- The Washington Times - Friday, September 6, 2002

Bureaucratic rigamarole has pushed back the estimated completion date for the new Wilson Bridge again. Instead of sometime in 2004, state officials announced last week that the new span would not be ready until late 2005, perhaps even 2006.

The Wilson Bridge project has been plagued by setbacks, including haggling over union-only work rules, called Project Labor Agreements (PLAs) that were insisted upon by Maryland, which has overall authority for the project. The insistence upon the PLAs drove up estimated construction costs and set the stage for an initial $860 million bid that was a staggering 75 percent higher than officials had anticipated. This was the only bid submitted. So, while it was rejected out of hand due to its inflated size, officials still had to find a contractor willing and able to do the job within cost constraints. Their solution was to break up the project into three smaller sub-projects and bid these out to multiple contractors. One contractor would work on the third of the bridge extending from the Maryland shore to the center, and another would work on the section extending from the Virginia shore. A third contractor would complete the center section, where the two spans would meet. The theory was that by breaking up the work into smaller, more manageable sub-projects, more contractors would submit bids, and competitive pressures would help to keep costs within acceptable limits. Unfortunately, getting this process moving has proved to be another trouble spot.

The second round of bidding on the Maryland section was to have begun in October, with February 2003 set as the deadline for submissions. But Maryland officials announced that advertisements for bids to work their section of the new span won't be put out until January, and said that May is now the deadline for the actual bid submissions. In other words, Maryland won't even have completed the bidding process for its section of the bridge until next summer. And if the bids are over-budget again? Well, it looks like we'll cross that bridge when we get to it.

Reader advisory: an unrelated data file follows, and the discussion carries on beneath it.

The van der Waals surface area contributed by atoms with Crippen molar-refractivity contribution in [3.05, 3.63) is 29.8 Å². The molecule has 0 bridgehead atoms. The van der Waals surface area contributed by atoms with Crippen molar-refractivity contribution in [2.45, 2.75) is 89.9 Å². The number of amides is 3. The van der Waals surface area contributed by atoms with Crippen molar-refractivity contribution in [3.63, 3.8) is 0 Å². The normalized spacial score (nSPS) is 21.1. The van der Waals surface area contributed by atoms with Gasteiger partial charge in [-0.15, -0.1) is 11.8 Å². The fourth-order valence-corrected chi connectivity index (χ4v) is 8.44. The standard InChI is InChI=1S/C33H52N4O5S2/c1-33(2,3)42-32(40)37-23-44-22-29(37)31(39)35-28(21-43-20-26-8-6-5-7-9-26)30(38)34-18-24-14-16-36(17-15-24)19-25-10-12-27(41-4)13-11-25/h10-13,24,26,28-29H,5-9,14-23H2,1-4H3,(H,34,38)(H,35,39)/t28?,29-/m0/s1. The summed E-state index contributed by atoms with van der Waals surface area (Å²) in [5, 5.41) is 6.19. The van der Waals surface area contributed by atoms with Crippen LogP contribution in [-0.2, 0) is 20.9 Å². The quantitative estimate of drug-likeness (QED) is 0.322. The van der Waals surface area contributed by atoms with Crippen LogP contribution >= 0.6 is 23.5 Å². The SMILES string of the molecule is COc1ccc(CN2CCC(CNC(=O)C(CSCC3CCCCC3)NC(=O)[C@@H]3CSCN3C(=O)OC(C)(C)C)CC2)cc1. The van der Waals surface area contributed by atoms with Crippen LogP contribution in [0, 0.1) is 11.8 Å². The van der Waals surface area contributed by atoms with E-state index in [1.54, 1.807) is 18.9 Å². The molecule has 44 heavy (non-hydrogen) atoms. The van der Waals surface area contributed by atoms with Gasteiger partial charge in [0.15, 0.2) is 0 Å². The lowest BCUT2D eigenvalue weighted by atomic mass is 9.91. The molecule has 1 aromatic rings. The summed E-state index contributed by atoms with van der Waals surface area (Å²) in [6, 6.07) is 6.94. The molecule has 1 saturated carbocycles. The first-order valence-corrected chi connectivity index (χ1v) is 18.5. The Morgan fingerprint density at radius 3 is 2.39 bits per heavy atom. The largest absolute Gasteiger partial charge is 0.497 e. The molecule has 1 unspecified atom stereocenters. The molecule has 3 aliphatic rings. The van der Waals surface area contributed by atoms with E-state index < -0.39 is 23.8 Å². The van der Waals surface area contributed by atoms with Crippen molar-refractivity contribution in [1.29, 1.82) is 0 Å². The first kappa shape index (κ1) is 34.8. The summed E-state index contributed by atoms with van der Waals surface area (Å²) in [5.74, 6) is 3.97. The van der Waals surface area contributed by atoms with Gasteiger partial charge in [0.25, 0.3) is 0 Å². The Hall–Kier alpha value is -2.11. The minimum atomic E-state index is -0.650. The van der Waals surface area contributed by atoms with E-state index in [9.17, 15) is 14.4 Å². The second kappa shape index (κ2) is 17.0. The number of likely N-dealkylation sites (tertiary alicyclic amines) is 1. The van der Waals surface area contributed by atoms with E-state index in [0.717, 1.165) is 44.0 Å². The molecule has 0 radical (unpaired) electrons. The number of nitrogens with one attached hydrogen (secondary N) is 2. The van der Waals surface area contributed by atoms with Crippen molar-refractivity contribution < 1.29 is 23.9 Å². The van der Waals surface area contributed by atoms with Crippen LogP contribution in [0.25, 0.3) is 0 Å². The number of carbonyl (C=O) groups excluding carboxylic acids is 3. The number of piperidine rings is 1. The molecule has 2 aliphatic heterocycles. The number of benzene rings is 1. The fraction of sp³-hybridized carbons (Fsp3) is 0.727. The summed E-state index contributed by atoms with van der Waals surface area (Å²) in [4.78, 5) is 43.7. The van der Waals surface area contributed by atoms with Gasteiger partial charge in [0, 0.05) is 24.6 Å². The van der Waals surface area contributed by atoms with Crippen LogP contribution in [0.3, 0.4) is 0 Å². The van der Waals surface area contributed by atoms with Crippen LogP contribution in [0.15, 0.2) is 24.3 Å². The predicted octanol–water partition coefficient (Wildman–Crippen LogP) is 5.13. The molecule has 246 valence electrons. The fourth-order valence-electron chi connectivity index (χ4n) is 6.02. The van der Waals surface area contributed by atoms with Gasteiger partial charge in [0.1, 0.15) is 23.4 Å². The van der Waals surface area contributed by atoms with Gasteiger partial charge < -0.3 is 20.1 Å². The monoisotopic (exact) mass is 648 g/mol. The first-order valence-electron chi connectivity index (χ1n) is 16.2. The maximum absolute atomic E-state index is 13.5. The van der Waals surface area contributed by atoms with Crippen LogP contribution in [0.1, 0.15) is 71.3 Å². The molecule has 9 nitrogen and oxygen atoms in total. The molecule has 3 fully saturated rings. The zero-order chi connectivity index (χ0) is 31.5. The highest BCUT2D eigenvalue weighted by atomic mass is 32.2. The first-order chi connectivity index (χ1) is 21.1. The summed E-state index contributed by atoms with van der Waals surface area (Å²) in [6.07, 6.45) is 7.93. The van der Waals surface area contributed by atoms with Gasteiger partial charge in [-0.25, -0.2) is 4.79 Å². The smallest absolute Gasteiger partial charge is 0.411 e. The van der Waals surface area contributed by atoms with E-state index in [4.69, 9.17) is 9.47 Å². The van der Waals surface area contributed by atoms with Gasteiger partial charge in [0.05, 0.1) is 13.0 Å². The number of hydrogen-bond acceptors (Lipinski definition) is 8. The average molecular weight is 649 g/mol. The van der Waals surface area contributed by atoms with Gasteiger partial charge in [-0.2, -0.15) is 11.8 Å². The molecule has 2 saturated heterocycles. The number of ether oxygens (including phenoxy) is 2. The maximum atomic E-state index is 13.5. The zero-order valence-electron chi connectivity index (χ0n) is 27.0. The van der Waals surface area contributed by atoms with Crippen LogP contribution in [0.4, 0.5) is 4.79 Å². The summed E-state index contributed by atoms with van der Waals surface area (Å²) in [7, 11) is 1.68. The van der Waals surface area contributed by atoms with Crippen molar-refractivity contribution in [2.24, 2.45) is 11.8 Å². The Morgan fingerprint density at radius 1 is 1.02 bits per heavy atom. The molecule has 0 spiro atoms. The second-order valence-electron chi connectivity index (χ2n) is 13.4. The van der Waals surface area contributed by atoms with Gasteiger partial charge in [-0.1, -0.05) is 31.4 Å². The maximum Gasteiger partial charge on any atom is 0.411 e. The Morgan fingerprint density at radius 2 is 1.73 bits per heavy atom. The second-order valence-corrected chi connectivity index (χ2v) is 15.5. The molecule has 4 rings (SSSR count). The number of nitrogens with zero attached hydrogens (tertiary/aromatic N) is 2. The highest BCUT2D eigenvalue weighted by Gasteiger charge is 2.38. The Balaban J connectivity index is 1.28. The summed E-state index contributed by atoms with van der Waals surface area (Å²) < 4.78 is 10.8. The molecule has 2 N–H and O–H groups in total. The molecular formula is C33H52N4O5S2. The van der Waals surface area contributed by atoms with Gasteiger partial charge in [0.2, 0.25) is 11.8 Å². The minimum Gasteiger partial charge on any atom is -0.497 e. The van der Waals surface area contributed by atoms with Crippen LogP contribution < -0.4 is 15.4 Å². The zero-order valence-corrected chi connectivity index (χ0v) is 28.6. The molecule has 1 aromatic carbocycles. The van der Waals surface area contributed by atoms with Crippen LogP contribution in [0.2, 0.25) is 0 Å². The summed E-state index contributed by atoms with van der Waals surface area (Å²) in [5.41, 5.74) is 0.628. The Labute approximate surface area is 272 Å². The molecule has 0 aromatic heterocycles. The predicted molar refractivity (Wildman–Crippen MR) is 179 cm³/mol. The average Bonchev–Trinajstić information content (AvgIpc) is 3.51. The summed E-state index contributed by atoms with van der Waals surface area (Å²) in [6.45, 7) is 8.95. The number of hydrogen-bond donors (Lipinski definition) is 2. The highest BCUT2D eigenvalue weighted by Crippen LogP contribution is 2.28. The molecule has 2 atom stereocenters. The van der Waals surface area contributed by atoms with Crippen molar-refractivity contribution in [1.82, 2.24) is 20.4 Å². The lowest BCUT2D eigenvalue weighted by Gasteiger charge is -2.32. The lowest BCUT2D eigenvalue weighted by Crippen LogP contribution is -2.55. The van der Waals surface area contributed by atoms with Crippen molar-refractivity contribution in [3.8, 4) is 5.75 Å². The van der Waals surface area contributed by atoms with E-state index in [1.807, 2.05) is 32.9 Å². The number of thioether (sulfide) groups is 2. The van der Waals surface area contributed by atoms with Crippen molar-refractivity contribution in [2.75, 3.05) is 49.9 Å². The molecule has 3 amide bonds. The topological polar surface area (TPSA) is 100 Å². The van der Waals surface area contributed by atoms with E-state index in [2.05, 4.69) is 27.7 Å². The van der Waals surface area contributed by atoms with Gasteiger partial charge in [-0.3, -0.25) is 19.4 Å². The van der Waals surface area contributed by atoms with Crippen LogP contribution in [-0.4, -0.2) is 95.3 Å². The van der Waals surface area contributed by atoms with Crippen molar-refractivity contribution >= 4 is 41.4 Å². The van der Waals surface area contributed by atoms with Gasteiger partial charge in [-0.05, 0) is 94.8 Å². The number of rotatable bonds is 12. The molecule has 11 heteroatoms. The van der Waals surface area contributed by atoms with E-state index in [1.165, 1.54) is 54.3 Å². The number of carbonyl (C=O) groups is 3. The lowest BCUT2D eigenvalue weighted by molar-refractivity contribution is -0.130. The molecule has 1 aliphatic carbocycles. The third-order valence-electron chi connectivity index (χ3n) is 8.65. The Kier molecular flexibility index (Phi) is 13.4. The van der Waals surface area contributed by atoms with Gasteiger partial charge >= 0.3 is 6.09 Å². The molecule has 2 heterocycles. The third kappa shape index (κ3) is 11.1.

Meanwhile, motorists will have to endure the ever-worsening chokepoint that is the current Wilson Bridge for at least another few years perhaps three or four. Who knows? And the physical state of the old span originally designed to handle 75,000 vehicles per day but which now endures the load of 200,000 vehicles per day grows worse with each passing month. Officials announced that weight restrictions may have to be imposed, which would mean diverting heavy truck traffic elsewhere and creating a traffic nightmare for those unlucky enough to be caught in the mess. The old bridge is literally falling apart and becoming dangerous. Millions have been spent shoring it up including $4.5 million this summer but it just wasn't built to take the use it's subjected to on a daily basis. Moreover, it's entirely possible that further delays in the construction of the new span could outpace the ability of engineers and work crews to keep the old bridge from becoming too dangerous to use and not merely for heavy trucks. Such delays could be catastrophic effectively closing down the Beltway, the region's major transportation artery, cutting off Maryland from Virginia.

It's imperative, therefore, that officials get on the stick and see to it that red tape and bureaucratic rigamarole are not allowed to paralyze the Washington area's transportation grid. Getting a bridge built, on time and on budget, should not be this complicated.

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